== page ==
The space between the vocal cords is called the glottis. As the vocal cords vibrate, the resulting vibration produces a "buzzing" quality to the speech, called voice or voicing.
Sounds production involving only the glottis is called glottal. English has a voiceless glottal fricative spelt "h". In many accents of English the glottal stop (made by pressing the folds together) is used as a variant allophone of the phoneme /t/ (and in some dialects, occasionally of /k/ and /p/); in some languages, this sound is a phoneme of its own.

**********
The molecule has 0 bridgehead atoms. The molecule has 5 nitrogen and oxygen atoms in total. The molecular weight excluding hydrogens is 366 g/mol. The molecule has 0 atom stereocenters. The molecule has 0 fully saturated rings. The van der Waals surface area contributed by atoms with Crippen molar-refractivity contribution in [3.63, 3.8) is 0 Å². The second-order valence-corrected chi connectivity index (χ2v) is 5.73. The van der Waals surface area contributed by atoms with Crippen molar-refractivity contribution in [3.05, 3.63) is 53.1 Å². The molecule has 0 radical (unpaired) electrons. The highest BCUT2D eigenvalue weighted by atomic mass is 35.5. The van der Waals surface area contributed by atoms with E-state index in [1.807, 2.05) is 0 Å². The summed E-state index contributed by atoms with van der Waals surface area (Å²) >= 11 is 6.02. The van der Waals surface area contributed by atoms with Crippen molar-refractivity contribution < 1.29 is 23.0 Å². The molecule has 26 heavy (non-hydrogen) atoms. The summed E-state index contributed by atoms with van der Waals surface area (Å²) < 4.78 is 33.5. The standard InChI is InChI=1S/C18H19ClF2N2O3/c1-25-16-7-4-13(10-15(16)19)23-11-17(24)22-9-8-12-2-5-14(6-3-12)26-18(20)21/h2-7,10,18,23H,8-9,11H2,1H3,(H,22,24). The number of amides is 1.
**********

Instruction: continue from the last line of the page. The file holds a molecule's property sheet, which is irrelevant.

The vibration produced is an essential component of voiced consonants as well as vowels. If the vocal folds are drawn apart, air flows between them causing no vibration, as in the production of voiceless consonants.
- Voiced consonants include
- Voiceless consonants include /h/, /ʍ/, /f/, /s/, /ʃ/, /ʧ/, /θ/, /p/, /t/, and /k/.
See also: Phonation
Last updated: 06-02-2005 00:44:30
Last updated: 09-12-2005 02:39:13